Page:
• Just because an expert recommends something, doesn’t mean it’s correct. 16
  • Just because something is popular, doesn’t mean it’s right. 17
  • If we’re going to try to ‘cure’ something, we should have at least some clue what’s actually causing the problem, rather than thinking a panacea 18 (a cure-all) will work for every possible illness. It’s never that simple.

Conclusion – Why Science?

Science is a method we can use to gather evidence that can be observed or tested. Reliable evidence… not just testimonials or expert opinion!

With this evidence, we can design treatments for illnesses that actually make sense, and then test it to see if it actually works (because even things that make sense can be wrong)!

With carefully designed experiments, we can get rid of our biases (mostly), and see the results for what they truly are… whether we like them or not! For more detail on what science actually is, see ‘Why Science? Part 2 – What is it?‘.

Of course, science is only as good as we make it – after all, scientists are only human!

But generally, things have gotten much better, and continue to improve. Let’s hope this is just the beginning, and that we continue to improve our health and quality of life for centuries to come.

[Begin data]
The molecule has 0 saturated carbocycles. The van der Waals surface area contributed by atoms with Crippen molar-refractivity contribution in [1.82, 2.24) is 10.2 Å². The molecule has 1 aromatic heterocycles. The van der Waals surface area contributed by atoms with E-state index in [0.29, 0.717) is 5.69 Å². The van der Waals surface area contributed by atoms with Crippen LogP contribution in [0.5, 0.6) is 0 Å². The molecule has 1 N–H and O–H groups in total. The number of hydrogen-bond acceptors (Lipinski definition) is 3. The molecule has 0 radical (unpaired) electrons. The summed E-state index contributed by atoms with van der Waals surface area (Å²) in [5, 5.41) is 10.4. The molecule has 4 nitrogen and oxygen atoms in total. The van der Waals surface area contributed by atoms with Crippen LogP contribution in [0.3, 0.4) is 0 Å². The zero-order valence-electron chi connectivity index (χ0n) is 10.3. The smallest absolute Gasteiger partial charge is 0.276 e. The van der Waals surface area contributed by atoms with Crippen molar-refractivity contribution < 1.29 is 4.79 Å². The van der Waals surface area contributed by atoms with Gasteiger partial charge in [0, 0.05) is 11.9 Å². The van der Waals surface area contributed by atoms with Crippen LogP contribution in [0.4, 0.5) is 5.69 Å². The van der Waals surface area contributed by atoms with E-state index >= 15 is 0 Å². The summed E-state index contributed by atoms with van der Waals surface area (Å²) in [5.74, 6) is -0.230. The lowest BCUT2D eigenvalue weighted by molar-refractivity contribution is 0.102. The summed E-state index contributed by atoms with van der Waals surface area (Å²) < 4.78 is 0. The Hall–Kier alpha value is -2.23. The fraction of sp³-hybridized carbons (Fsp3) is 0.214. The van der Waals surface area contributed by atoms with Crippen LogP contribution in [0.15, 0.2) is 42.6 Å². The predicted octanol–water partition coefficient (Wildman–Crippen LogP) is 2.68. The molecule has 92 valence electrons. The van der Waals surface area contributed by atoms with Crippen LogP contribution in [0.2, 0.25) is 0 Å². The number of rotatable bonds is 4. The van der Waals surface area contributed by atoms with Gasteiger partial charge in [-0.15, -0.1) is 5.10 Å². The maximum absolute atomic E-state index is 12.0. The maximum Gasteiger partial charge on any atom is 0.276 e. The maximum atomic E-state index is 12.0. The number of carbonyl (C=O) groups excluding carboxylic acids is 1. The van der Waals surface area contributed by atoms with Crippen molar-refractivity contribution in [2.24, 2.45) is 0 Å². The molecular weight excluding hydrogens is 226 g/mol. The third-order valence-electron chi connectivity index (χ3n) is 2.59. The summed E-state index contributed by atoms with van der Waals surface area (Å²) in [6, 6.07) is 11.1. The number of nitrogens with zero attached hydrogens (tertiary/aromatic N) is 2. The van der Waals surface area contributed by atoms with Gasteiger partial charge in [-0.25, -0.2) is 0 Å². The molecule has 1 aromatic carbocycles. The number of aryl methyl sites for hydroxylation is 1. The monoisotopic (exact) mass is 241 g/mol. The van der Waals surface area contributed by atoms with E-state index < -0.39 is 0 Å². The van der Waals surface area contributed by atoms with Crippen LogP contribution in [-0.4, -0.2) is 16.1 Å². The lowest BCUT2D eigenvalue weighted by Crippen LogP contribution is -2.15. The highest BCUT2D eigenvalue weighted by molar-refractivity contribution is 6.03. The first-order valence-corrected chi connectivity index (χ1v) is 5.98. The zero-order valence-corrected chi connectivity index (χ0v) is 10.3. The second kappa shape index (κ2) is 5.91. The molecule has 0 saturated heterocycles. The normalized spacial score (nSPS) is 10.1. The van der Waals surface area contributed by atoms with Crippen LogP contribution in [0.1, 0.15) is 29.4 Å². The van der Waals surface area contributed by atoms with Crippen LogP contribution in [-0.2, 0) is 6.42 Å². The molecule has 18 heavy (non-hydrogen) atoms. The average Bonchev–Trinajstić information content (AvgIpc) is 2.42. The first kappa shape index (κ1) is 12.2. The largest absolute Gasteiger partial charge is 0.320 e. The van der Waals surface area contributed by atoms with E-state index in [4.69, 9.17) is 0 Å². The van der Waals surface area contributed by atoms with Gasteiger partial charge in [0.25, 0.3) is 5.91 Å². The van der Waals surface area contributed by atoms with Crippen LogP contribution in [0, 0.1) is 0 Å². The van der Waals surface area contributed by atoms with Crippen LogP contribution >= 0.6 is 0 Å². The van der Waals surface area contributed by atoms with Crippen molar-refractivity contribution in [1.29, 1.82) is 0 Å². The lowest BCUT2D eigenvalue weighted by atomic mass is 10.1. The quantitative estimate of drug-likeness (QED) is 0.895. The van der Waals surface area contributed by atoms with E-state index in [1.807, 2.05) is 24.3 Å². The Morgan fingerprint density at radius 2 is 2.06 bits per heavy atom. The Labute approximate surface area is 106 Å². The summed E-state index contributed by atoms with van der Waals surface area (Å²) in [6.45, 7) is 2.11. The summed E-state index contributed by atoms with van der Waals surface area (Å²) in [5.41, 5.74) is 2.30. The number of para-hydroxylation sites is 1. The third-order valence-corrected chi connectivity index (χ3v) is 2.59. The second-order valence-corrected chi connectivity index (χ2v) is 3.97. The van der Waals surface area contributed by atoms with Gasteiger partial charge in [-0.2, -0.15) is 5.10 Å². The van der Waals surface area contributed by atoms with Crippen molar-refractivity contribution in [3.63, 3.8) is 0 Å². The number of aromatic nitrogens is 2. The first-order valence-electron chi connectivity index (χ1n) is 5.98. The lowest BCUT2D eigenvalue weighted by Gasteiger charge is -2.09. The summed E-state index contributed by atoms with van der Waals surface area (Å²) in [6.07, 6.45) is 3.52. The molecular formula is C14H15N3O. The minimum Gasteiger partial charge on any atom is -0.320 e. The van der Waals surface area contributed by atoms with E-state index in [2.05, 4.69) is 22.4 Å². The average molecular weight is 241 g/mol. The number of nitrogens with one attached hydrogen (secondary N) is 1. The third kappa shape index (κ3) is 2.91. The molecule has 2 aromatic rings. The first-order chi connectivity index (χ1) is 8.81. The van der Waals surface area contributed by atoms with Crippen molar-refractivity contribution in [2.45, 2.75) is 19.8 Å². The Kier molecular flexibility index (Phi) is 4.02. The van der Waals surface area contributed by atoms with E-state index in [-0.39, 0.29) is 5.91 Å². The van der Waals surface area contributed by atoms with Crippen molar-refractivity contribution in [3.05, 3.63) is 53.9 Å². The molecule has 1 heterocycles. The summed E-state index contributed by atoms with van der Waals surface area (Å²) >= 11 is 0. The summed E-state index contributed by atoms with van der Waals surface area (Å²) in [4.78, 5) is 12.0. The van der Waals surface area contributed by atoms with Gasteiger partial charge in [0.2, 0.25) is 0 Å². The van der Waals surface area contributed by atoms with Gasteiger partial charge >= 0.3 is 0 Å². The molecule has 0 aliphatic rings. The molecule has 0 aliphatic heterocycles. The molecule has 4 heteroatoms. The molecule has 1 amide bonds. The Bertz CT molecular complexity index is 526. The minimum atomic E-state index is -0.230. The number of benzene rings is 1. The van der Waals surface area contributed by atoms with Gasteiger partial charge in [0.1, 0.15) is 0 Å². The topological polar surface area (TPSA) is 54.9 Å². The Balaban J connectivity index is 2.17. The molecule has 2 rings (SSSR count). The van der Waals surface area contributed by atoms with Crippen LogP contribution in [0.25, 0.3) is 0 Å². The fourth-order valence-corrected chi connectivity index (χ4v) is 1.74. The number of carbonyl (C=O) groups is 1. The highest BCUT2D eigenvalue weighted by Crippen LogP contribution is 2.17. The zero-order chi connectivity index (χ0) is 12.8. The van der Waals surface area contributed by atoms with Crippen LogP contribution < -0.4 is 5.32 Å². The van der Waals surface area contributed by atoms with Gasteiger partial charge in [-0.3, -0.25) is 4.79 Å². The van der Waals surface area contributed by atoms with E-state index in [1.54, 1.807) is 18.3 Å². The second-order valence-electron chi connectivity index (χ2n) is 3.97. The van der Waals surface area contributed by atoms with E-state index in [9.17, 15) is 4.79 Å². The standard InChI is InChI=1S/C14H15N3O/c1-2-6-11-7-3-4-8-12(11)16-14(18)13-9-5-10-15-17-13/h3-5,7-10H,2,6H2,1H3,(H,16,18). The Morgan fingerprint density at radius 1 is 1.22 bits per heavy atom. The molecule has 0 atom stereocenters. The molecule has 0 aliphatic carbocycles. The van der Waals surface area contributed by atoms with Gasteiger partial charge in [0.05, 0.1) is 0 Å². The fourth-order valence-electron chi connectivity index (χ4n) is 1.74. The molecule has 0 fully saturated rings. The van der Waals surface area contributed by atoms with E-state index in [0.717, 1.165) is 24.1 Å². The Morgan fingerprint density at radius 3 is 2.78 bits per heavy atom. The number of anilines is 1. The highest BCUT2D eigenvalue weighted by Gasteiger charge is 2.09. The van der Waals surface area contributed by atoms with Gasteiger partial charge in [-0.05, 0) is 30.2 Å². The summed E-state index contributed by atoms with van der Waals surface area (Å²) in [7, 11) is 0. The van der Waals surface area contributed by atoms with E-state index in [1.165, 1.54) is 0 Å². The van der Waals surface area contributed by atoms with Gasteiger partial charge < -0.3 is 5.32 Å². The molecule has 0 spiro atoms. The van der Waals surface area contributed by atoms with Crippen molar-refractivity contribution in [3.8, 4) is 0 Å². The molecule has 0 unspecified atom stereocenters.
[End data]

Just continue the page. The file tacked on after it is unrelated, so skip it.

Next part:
Thanks for reading!

Further reading:

Popular but Weird and Dangerous Cures – by Paul Ingraham at Saveyourself.ca.

Why We Need an Evidence-Based Approach in the Fitness Field – by Anoop Balachandran.

The 10 Most Insane Medical Practices in History – by Nathan Birch at Cracked.com.

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    2 Responses to Why Science? Part 3 – What Could Go Wrong?

    1. Toby Richard says:

      Hey Tony, they still do bloodletting in Korea . Its supposed to empty toxins out of your blood.

      • Tony Ingram says:

        Yeah. It’s still done all over the world actually, for many different reasons. It’s now called ‘phembotomy’ and it’s good for Hemochromatosis – excessive iron in the blood, which can be toxic – so I suppose you could use the toxins argument there. But usually when people talk about ‘toxins’ they are using it in the same way as silly ‘detox’ diets.

        What is interesting, however, is that there’s also research that phlembotomy lowers blood pressure a bit (but they don’t know how long it lasts or if it leads to long term benefits). Still, pretty cool.

        But bloodletting certainly isn’t the cure-all it was once considered. Back then they thought that you could treat different diseases just by bleeding different amounts from different parts of the body.

        If people want to try it, at least do it by donating blood. If it isn’t helpful for you, at least it will be for someone else!

        Good comment Tobes! Helped me elaborate on some stuff.